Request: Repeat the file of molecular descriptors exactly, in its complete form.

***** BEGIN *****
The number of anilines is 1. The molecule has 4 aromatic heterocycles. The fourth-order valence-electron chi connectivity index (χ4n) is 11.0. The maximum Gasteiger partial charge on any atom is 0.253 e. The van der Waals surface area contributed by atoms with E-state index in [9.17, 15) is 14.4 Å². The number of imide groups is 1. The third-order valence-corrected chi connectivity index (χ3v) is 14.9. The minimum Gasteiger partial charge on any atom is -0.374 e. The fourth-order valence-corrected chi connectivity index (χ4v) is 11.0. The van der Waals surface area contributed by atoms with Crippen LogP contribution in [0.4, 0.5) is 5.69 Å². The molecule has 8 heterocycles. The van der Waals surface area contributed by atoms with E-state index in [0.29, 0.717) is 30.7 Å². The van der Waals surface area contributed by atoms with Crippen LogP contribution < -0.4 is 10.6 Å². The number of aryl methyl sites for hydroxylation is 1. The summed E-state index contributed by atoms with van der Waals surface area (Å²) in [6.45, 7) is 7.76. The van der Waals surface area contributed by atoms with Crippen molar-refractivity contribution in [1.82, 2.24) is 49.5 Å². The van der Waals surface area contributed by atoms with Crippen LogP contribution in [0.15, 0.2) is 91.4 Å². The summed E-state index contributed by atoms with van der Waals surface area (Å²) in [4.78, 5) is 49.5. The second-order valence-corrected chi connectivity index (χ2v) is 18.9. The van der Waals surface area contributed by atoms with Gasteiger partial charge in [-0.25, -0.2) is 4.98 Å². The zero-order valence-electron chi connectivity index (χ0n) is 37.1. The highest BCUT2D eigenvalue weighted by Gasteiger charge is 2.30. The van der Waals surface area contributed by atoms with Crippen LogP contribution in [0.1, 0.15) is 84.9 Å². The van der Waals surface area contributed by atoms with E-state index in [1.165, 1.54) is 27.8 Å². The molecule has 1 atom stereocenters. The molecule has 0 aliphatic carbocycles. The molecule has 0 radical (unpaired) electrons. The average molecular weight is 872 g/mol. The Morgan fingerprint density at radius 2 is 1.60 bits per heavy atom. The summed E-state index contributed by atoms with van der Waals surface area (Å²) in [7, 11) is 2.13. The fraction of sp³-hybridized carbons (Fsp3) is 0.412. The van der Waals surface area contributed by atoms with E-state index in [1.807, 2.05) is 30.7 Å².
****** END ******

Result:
The number of anilines is 1. The molecule has 4 aromatic heterocycles. The fourth-order valence-electron chi connectivity index (χ4n) is 11.0. The maximum Gasteiger partial charge on any atom is 0.253 e. The van der Waals surface area contributed by atoms with E-state index in [9.17, 15) is 14.4 Å². The number of imide groups is 1. The third-order valence-corrected chi connectivity index (χ3v) is 14.9. The minimum Gasteiger partial charge on any atom is -0.374 e. The fourth-order valence-corrected chi connectivity index (χ4v) is 11.0. The van der Waals surface area contributed by atoms with Crippen LogP contribution in [0.4, 0.5) is 5.69 Å². The molecule has 8 heterocycles. The van der Waals surface area contributed by atoms with E-state index in [0.29, 0.717) is 30.7 Å². The van der Waals surface area contributed by atoms with Crippen LogP contribution < -0.4 is 10.6 Å². The number of aryl methyl sites for hydroxylation is 1. The summed E-state index contributed by atoms with van der Waals surface area (Å²) in [6.45, 7) is 7.76. The van der Waals surface area contributed by atoms with Crippen molar-refractivity contribution in [1.82, 2.24) is 49.5 Å². The van der Waals surface area contributed by atoms with Crippen LogP contribution in [0.15, 0.2) is 91.4 Å². The summed E-state index contributed by atoms with van der Waals surface area (Å²) in [4.78, 5) is 49.5. The second-order valence-corrected chi connectivity index (χ2v) is 18.9. The van der Waals surface area contributed by atoms with Gasteiger partial charge in [-0.25, -0.2) is 4.98 Å². The zero-order valence-electron chi connectivity index (χ0n) is 37.1. The highest BCUT2D eigenvalue weighted by Gasteiger charge is 2.30. The van der Waals surface area contributed by atoms with Crippen LogP contribution in [0.1, 0.15) is 84.9 Å². The van der Waals surface area contributed by atoms with E-state index in [1.165, 1.54) is 27.8 Å². The molecule has 1 atom stereocenters. The molecule has 0 aliphatic carbocycles. The molecule has 0 radical (unpaired) electrons. The average molecular weight is 872 g/mol. The Morgan fingerprint density at radius 2 is 1.60 bits per heavy atom. The summed E-state index contributed by atoms with van der Waals surface area (Å²) in [7, 11) is 2.13. The fraction of sp³-hybridized carbons (Fsp3) is 0.412. The van der Waals surface area contributed by atoms with E-state index in [1.807, 2.05) is 30.7 Å².